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Topic: Beginning seamstress.  (Read 805 times)
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« on: April 01, 2008 02:18:58 AM »

I have sewn a few things successfully, but both have been with the help of a more experienced seamstress who stole my fabric and fell off the face of the earth. Two Christmas' ago my Mom got me an amazing sewing machine for Christmas....which I have used TWICE! I made a ferret hammock for my old roommates ferrets, and pillows. (Ferrets may be cute, but my goodness they reek.)

I have two gigantic rubbermaid totes full of fabric, tons of notions, and a few vintage patterns. I am not willing to use the vintage patterns yet because I don't want to ruin them, what are some good projects to start with? Either pattern suggestions, or just a nudge towards a beginner friendly craftster tutorial would be greatly appreciated.
« Reply #1 on: April 01, 2008 03:33:41 AM »

hi, first off i just want to say i'm completely in love with your sewing machine.

this site: http://www.whatthecraft.com/index.htm
has a lot of reconstructions which also double as very easy tutorials. I've used a lot of them to make simple dresses and tops when i've needed something quick and easy.

This is a really easy pinafore/high waisted skirt: http://www.craftster.org/forum/index.php?topic=107286.0

Those should give you a good start, then just check out the list of tutorials in the completed clothing forum. Lots of very good tuts there.

Good Luck!
« Reply #2 on: April 01, 2008 04:13:06 AM »

Thank you! That's not my sewing machine though, I wish it was! The Hello Kitty sewing machines I have seen aren't nearly as cute.
« Reply #3 on: April 01, 2008 07:23:54 AM »

Do more simple things like pillows & tote bags, then move into wearable but not neccsarily fitted things like pajama pants & aprons. After those are easy you are ready for a skirt or a dress and last a blouse of some sort. Spend time just playing with the stitches on your machine and scraps of fabric, do a couple of each item till you really are comfortable & having fun with them before you move on to the next thing.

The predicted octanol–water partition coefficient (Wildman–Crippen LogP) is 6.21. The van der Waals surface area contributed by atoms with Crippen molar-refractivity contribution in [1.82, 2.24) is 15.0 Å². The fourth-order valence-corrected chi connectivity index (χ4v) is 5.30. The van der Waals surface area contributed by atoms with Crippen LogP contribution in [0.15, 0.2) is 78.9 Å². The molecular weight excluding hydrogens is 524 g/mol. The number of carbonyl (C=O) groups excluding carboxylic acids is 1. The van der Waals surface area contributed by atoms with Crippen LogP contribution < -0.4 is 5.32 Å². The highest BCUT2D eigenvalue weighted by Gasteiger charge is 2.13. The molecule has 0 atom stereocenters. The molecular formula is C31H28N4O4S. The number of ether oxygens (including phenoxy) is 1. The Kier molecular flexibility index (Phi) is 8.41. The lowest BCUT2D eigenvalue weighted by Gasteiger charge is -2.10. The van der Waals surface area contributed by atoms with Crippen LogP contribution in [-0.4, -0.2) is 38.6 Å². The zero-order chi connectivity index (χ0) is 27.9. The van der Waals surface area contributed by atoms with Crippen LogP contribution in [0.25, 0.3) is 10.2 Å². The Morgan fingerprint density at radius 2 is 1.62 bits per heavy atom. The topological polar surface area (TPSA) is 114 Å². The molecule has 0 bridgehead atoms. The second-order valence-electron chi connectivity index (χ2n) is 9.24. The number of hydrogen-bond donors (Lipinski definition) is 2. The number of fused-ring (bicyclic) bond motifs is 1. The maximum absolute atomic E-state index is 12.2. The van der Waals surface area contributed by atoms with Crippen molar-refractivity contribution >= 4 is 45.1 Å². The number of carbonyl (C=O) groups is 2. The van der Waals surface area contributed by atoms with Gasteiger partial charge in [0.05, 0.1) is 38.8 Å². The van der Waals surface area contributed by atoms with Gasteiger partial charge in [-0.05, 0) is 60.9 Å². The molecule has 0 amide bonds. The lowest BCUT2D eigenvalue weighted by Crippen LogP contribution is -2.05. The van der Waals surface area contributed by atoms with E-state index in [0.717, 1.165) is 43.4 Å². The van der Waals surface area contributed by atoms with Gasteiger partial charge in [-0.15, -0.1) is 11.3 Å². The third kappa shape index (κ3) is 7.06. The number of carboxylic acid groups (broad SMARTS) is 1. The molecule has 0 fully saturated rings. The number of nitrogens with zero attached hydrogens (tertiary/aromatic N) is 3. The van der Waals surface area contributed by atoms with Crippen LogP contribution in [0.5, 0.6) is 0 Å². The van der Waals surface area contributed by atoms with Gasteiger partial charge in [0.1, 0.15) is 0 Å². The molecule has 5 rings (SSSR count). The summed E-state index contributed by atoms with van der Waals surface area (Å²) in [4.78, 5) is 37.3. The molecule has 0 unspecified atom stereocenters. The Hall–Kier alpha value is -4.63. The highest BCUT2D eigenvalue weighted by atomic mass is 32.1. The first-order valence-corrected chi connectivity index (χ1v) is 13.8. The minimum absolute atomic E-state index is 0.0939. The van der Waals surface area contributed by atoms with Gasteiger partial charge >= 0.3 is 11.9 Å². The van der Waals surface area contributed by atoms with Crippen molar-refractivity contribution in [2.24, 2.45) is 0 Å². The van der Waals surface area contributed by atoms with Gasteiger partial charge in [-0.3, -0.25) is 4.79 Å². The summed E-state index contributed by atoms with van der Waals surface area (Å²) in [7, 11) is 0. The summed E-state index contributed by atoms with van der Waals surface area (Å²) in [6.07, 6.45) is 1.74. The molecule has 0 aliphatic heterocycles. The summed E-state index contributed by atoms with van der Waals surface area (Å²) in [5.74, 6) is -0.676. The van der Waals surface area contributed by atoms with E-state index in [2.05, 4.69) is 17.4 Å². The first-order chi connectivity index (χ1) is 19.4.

Learning to sew is much like learning to drive, stay on familiar streets untill you are comfortable with the machine & all the things it can do, then get your map/ patterns & venture out into new territory Smiley
« Reply #4 on: April 01, 2008 10:33:41 AM »

I first started out just doing a simple Simplicity pattern, a skirt I think it was, on some muslin. I completely screwed up the muslin skirt, but then, after I read the pattern closely and carefully, the one in real fabric came out great! Cheesy I suggest a skirt if you want to start in making clothes first, and stick to the easy patterns for a while.  Grin

Life isn't measured by the number of breathes you take, but by the number of moments that take your breath away.

« Reply #5 on: April 03, 2008 11:45:01 PM »

I have quite a number of vintage patterns myself, that I would never want to ruin... but I still use them! Trace all the original pattern's markings onto a new sheet of pattern-drafting paper (they'll have packs of it at fabric stores), or in a pinch, you can use gift-wrap tissue paper - it's usually transparent enough. That way, you can cut it up, pin it, alter it, whatever, without ever really using the original (and probably fragile) pattern.

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